• What is an innocent reading of “our babies”? He’s talking about race and ethnicity, and that’s dumb, because a lot of aborted babies aren’t white.

        Wait. He explicitly talked about American babies who would have been raised in American culture, who are being replaced by babies raised in another culture. The man is discussing cultural change.

        Where is race mentioned? Are Blacks, Asians, and Latino ancestored people NOT American? What was all that I learned from Schoolhouse Rock about the Melting Pot? All this time only melanin challenged people were Americans?

        As a member of the melanin challenged, I did not hear any dog whistle in that statement. The man was talking about culture, and he is objectively right, even if you want to quibble with the actual numbers.*

        MOST aborted babies are not white, by design. Planned Parenthood sets up in minority areas by preference. Margaret Sanger WAS a racist who shared Hitler’s ideas about eugenics.

        Every American baby who is murdered in the womb is not being raised in American culture. The replacements that are allowed to come have not been raised in our culture.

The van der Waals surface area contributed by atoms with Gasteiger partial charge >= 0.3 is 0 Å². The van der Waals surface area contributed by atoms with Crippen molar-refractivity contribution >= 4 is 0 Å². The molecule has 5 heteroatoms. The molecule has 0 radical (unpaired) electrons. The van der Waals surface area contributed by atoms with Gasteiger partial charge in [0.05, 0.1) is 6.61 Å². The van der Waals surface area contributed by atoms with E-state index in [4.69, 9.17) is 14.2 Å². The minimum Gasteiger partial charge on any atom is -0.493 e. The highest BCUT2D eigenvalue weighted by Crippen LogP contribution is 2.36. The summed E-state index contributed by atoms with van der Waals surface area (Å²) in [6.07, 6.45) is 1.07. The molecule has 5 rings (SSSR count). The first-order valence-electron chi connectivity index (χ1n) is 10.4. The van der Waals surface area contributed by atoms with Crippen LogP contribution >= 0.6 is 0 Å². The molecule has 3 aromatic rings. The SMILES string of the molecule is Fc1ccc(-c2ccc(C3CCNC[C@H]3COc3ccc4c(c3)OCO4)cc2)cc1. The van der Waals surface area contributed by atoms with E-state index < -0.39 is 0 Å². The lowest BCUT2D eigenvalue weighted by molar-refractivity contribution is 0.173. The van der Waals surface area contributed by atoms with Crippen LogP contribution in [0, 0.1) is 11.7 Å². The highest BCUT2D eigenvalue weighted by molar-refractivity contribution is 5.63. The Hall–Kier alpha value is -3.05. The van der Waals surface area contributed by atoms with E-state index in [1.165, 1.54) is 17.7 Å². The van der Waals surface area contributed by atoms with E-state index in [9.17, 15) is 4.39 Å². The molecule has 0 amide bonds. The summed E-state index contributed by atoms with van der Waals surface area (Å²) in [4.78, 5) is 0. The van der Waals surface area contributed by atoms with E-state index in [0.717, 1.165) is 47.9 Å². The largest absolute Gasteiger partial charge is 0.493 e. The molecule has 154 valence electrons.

Just logic.

        *I believe the numbers for illegals is actually higher, both in how many arrive per year and how many reside here already. This only makes the math wore emphatic as to the cultural change.

        • ”Margaret Sanger WAS a racist who shared Hitler’s ideas about eugenics.”

          Shared? It’s been suggested that if she didn’t actually put him onto it, she sure as heckfire cut brush, busted sod, and broke trail to ease his journey.

          And how bad could Sanger be if HRC, the 2009 winner (SanFranNan won in 2014) of the eponymous Award, held her “in awe?”

  6. 3. Before the movie was released, the consensus on Will Ferrell as Sherlock Holmes was that there was a small chance it could go very, very well. It’d be the same for Melissa McCarthy as Cleopatra.

  7. … the Perpetually Outraged are ginning up a protest over the report, according to Britain’s Daily Star, that Lady Gaga and Angelina Jolie are competing for the role of Cleopatra in a new film. They should be protesting that anyone is going to inflict another Cleopatra film on us, after the previous one, with Elizabeth Taylor looking fat and bored, was one of the biggest bombs in Hollywood history.